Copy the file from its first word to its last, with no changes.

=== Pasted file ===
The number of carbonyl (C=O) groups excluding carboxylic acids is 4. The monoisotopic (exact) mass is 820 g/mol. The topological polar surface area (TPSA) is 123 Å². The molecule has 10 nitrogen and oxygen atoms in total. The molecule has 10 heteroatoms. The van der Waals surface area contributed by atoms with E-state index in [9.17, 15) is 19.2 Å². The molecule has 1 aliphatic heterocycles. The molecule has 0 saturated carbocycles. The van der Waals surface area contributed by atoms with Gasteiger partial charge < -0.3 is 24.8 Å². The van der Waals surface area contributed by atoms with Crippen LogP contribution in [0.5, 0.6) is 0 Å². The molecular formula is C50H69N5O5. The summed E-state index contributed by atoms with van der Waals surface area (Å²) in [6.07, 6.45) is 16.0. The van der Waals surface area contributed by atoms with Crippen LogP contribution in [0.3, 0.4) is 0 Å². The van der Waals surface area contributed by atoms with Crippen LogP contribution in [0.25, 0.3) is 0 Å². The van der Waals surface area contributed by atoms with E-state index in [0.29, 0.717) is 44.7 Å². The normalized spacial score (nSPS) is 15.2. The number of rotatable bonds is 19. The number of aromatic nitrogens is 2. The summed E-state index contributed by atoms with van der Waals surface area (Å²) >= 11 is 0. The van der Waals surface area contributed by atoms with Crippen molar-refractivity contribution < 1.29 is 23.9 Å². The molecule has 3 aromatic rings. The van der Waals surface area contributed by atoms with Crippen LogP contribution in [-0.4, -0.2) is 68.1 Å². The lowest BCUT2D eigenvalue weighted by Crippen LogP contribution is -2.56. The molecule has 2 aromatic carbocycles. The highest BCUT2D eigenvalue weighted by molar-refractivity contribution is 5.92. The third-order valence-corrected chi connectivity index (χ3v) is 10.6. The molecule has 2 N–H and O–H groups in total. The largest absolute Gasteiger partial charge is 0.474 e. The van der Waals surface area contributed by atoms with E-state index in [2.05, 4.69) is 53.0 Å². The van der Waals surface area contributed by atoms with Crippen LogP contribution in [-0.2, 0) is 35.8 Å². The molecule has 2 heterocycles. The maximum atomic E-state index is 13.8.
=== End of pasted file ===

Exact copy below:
The number of carbonyl (C=O) groups excluding carboxylic acids is 4. The monoisotopic (exact) mass is 820 g/mol. The topological polar surface area (TPSA) is 123 Å². The molecule has 10 nitrogen and oxygen atoms in total. The molecule has 10 heteroatoms. The van der Waals surface area contributed by atoms with E-state index in [9.17, 15) is 19.2 Å². The molecule has 1 aliphatic heterocycles. The molecule has 0 saturated carbocycles. The van der Waals surface area contributed by atoms with Gasteiger partial charge < -0.3 is 24.8 Å². The van der Waals surface area contributed by atoms with Crippen LogP contribution in [0.5, 0.6) is 0 Å². The molecular formula is C50H69N5O5. The summed E-state index contributed by atoms with van der Waals surface area (Å²) in [6.07, 6.45) is 16.0. The van der Waals surface area contributed by atoms with Crippen LogP contribution in [0.3, 0.4) is 0 Å². The van der Waals surface area contributed by atoms with Crippen LogP contribution in [0.25, 0.3) is 0 Å². The van der Waals surface area contributed by atoms with E-state index in [0.29, 0.717) is 44.7 Å². The normalized spacial score (nSPS) is 15.2. The number of rotatable bonds is 19. The number of aromatic nitrogens is 2. The summed E-state index contributed by atoms with van der Waals surface area (Å²) >= 11 is 0. The van der Waals surface area contributed by atoms with Crippen molar-refractivity contribution < 1.29 is 23.9 Å². The molecule has 3 aromatic rings. The van der Waals surface area contributed by atoms with Crippen LogP contribution in [-0.4, -0.2) is 68.1 Å². The lowest BCUT2D eigenvalue weighted by Crippen LogP contribution is -2.56. The molecule has 2 aromatic carbocycles. The highest BCUT2D eigenvalue weighted by molar-refractivity contribution is 5.92. The third-order valence-corrected chi connectivity index (χ3v) is 10.6. The molecule has 2 N–H and O–H groups in total. The largest absolute Gasteiger partial charge is 0.474 e. The van der Waals surface area contributed by atoms with E-state index in [2.05, 4.69) is 53.0 Å². The van der Waals surface area contributed by atoms with Crippen LogP contribution in [-0.2, 0) is 35.8 Å². The molecule has 2 heterocycles. The maximum atomic E-state index is 13.8.